You got it backwards. He was getting pitches called off the plate away, but nothing on the inside corner. The ump was consistently calling pitches that way all game. All players ask for an umpire to just be consistent, and Wendelstedt was just that. As you pointed out, however, the first strike was well off the plate, so the non-strike call on the fourth pitch simply evened out the at-bat.

  14. frugal - Oct 7, 2010 at 10:50 PM

    attymatt hit it on the head. A huge percentage of the calls that are missed are simply because the umpires fail to get into proper position. It’s not that the job is as hard as they make it look. There is no way, especially with six umpires, that the Golson catch should have been missed. The whole point of having the extra guys down the line is to help in just this situation. I have no idea how the RF umpire could not have been in position to make that call properly.
    I’ve done some umpiring in the past and the first thing we had to learn were proper positions to be in and the proper angles from which to approach each kind of call. I constantly see these ‘professionals’ being out of position and making horrible calls as a result. And don’t get me started on their overall attitude. It’s as if they really don’t care a bit about doing a good job or maintaining the integrity of the game. They are much more concerned with showing everyone who is boss. I could actually accept that kind of attitude if they were hustling and getting into position on most every call, but they just antagonize both the players and fans by approaching the game the way they do.
    I am not in favor of replay because it is not necessary and I have heard way too many ideas on how it ‘should’ work. There is no agreement and any plan implemented will only leave more questions and continued disagreement. I can’t really understand the clamor for replay having seen both how it hasn’t necessarily helped football all that much and how even after 5 replays from 3 different angles on some plays, there is still a question. The game just needs to get a team of umpires who are committed to making good calls from proper position and the debate about replay will be all but moot.

  15. Time for replay - Oct 8, 2010 at 2:39 AM

    Please look at the strike zone plot from this game – absolutely absurd that everyone is complaining about that pitch to Berkman, which was on the inside corner, when the first “strike” was in the opposite batter’s box. Look at all the red squares well off the plate that were 6 inches to a foot outside (to the left on the chart). Look at all the green triangles in the exact location. When you look at blown calls within the zone, it’s pretty even, however. Just a terrible zone for the entire game, to single one questionable call out is absurd.
    http://www.brooksbaseball.net/pfxVB/zoneTrack.php?month=10&day=7&year=2010&game=gid_2010_10_07_nyamlb_minmlb_1%2F&prevGame=gid_2010_10_07_nyamlb_minmlb_1%2F&prevDate=107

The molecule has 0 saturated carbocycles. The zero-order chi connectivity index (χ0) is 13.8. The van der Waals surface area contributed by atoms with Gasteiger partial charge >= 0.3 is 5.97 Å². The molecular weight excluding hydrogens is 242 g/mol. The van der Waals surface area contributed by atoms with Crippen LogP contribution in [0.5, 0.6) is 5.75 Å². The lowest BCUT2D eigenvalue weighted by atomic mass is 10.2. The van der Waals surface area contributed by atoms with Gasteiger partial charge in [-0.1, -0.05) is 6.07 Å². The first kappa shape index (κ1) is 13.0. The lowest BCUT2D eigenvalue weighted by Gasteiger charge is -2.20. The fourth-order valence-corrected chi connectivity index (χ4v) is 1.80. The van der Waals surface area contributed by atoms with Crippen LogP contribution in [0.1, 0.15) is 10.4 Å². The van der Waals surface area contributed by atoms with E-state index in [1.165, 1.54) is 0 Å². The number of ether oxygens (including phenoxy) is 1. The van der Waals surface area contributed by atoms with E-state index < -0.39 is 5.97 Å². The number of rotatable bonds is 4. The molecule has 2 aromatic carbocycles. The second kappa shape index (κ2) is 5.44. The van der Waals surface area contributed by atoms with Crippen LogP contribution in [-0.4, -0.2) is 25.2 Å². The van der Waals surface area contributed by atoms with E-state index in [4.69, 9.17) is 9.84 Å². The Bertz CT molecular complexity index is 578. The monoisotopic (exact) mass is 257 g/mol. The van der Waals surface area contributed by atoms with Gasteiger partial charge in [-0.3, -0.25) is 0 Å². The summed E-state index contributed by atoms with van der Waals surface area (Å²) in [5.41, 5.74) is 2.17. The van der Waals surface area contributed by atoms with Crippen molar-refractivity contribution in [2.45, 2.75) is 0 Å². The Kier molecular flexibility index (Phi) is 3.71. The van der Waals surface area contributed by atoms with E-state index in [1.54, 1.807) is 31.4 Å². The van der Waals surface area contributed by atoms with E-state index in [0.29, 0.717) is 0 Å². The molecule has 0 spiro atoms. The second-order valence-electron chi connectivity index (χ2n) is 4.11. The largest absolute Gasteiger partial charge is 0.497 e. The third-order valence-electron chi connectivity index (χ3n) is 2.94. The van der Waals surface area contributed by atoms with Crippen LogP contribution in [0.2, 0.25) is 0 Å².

16. Lincoln - Oct 8, 2010 at 7:29 AM

    “Special Olympians?”
    Nice. If you’re going to try to come up with a witty insult, try to make it make sense. “Stop pretending they are Special Olympians and get some qualified umps” just doesn’t make sense, son. Why would we be pretending the umps are mentally disabled? And since you think your idea is so smart, tell me, douchebag, where would you get these “qualified umps”? Maybe from the Minor Leagues? Well, knucklehead, they’re called the Minors for a reason. Maybe just some guy off the street? That’s a winner idea.
    And just one last thing: It’s “they’re,” not “their.” I normally don’t point this out but I found it ironic that you were making fun of Special Olympians and you can’t get enough of your own shit into one basket to not make this mistake.
    Looking at the graphs, it looked like the ump did a good job in terms of consistency. He just flat wasn’t calling anything inside all night, but he was giving the outside strike. I would say “especially to Pavano,” but it looks like Pettite just wasn’t going outside as much.
    I don’t like Pavano, but I’ll give him credit for figuring out the outside pitch was going to get called and then just hammering that location.

  17. rrrii - Oct 8, 2010 at 8:27 AM

    craig – why can’t we use technology to call balls and stikes? why not use exactly the technology that brooksbaseball, or tbs/ fox/ etc. show as the zone? why can’t the umpire just look at a screen, see where the pitch went, and call it? you don’t need ‘replay’ for balls and strikes….you have what you need to just call them in real time and achieve *consistency*, which i think is all the players and managers really ask for. i mean, it’s hard to argue with a machine, you know?

  18. birdmancometh - Oct 8, 2010 at 8:50 AM

    He’s talking about the first pitch in the at bat. I thought the meaning of the comment was pretty clear.